In the age of e-enlightenment, Change.org is emerging as fashion's conscience — and maybe its conojes, too. The online petition site has shed light on everything from Abercrombie & Fitch's skinny-only policy and a Victoria’s Secret lingerie campaign aimed at teenage girls to deplorable working conditions at Bangladeshi factories and, famously, the Chinese government for detaining Ai Weiwei. So it's no surprise that smut-art photographer Terry Richardson is the latest target of crowdsourced outrage.
The lascivious lensman has long been celebrated for his pervy persuasions. Fashion and celebrity are already based on sex appeal; he only pushes the T&A factor a little further, he'd argue. Plus, his oversized nerd glasses and flannel shirts, his coy gay play, and his affable randiness hardly seem threatening.
But now, once again, he finds himself the subject of public ire, perhaps owing to the intentionally in-your-face sexuality in Miley Cyrus's Wrecking Ball video, which he directed. As if in anticipation of the outcry, the director's cut of the video shows only Miley's face, recalling Sinéad O'Connor's groundbreaking Nothing Compares 2 U video from 1990. Coincidentally, or not, Sinéad penned an open letter to Miley, urging her to reject exploitation by the music industry and to own her sexuality. Depressingly, a Twitter feud erupted.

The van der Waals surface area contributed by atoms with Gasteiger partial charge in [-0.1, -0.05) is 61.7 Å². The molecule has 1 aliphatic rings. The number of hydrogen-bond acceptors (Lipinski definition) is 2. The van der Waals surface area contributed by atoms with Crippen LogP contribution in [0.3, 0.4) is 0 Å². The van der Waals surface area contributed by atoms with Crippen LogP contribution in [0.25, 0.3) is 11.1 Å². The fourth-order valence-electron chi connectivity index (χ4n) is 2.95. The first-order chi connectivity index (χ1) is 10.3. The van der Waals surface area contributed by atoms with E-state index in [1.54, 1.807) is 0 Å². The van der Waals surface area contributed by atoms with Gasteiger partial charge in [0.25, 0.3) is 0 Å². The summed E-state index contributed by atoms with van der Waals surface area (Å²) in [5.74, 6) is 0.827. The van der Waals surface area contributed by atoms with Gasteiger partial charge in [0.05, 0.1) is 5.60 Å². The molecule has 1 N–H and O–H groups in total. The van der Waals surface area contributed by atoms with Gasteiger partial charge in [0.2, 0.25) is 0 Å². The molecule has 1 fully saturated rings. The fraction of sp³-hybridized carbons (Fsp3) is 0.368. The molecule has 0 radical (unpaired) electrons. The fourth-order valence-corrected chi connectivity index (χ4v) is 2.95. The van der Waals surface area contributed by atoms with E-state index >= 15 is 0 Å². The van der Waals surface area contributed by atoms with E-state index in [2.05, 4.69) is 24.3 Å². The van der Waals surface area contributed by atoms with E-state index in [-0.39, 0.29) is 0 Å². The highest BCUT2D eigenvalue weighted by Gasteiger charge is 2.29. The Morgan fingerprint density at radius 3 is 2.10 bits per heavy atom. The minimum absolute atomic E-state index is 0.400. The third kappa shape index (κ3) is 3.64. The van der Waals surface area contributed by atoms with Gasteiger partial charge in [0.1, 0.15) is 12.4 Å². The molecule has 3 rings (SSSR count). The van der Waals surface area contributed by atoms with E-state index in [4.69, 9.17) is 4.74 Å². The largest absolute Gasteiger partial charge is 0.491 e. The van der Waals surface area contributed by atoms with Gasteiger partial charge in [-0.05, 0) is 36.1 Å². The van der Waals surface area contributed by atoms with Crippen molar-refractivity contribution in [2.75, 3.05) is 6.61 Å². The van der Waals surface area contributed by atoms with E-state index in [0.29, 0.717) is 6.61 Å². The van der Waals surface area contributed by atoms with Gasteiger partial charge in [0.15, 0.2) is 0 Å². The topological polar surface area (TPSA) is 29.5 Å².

And so, all the way in Southampton, England, someone by the name of Alice Ehrenfried has launched a Change.org petition titled "Vogue, H&M, Mango, Supreme, & all other brands: Stop using alleged sex offender Terry Richardson as your photographer." She claims Richardson has taken advantage of models (citing Coco Rocha, Jamie Bell and Rie Rasmussen as examples) and created "degrading pornographic imagery ... of girls made to look underage, hurt and exploited." She apparently also started the Facebook page Say No to Terry Richardson.
The thing is, sex will always sell, and it will always make people very rich. Not Change.org nor open letters compare to raging hormones and explosive CD sales. And who wants to be the self-righteous prude who goes around policing which images are consensual and which aren't? Even if Miley needed it, there may be no protecting her from her own objectification or a photographer's controversy-chasing, self-enriching lecherousness. But the fashion industry can at least protect itself by deeming, in its pages and campaigns, that some images aren't just demeaning. They're artless and, worse, uncool.